Richard E. Nisbett is Theodore M. Newcomb Distinguished Professor of social psychology and co-director of the Culture and Cognition program at the University of Michigan at Ann Arbor. Nisbett’s research interests are in social cognition, culture, social class, and aging. He received his Ph.D. from Columbia University, where his advisor was Stanley Schachter, whose other students at that time included Lee Ross and Judith Rodin.
Perhaps his most influential publication is “Telling more than we can know: Verbal reports on mental processes” (with T. D. Wilson, 1977, Psychological Review, 84, 231–259), one of the most often cited psychology articles published in the seventies. This article was the first comprehensive, empirically based argument that a variety of mental processes responsible for preferences, choices, and emotions are inaccessible to conscious awareness. Nisbett and Wilson contended that introspective reports can provide only an account of “what people think about how they think,” but not “how they really think.” Some cognitive psychologists disputed this claim, with Ericsson and Simon (1980) offering an alternative perspective.
Nisbett’s book The Geography of Thought: How Asians and Westerners Think Differently… And Why (Free Press; 2003) contends that “human cognition is not everywhere the same,” that Asians and Westerners “have maintained very different systems of thought for thousands of years,” and that these differences are scientifically measurable. Nisbett’s book, Intelligence and How to Get It: Why Schools and Cultures Count, argues that environmental factors dominate genetic factors in determining intelligence.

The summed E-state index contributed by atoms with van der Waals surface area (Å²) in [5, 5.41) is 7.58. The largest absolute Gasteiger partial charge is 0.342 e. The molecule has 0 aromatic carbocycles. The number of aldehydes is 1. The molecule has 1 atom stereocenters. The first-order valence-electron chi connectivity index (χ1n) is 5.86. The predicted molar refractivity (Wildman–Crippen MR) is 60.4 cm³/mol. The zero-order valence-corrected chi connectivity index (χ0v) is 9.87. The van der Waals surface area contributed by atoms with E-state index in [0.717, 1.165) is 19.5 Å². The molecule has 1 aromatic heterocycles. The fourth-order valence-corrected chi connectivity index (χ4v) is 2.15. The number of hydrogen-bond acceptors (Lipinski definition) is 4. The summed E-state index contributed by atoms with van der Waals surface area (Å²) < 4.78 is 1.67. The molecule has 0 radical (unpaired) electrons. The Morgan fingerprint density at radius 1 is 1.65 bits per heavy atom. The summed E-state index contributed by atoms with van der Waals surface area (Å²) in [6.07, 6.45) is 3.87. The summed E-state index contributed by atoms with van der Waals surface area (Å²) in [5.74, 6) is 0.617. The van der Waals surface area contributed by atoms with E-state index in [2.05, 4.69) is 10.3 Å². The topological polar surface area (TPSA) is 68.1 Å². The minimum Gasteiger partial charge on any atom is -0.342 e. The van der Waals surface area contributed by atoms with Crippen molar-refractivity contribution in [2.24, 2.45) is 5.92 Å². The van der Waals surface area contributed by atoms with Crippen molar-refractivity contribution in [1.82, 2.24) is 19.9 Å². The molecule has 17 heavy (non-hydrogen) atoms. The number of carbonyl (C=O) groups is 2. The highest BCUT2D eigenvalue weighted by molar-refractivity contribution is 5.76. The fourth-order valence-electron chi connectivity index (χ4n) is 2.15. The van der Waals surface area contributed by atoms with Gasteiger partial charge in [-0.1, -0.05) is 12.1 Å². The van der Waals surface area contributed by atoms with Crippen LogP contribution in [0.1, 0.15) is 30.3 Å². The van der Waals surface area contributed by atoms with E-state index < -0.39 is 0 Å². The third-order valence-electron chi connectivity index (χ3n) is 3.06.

In 2010 Nisbett wrote Intelligence and How to Get It: Why Schools and Cultures Count. The book reviewed extensive favorable attention in the press and from some fellow academics; for example, University of Pennsylvania psychologist Daniel Osherson wrote that the book was a “hugely important analysis of the determinants of IQ”. On the other hand, more critical reviewers argued that the book failed to grapple with the strongest evidence for genetic factors in individual and group intelligence differences.
With Edward E. Jones, he named the actor–observer bias, the phenomenon where people acting and people observing use different explanations for why a behavior occurs.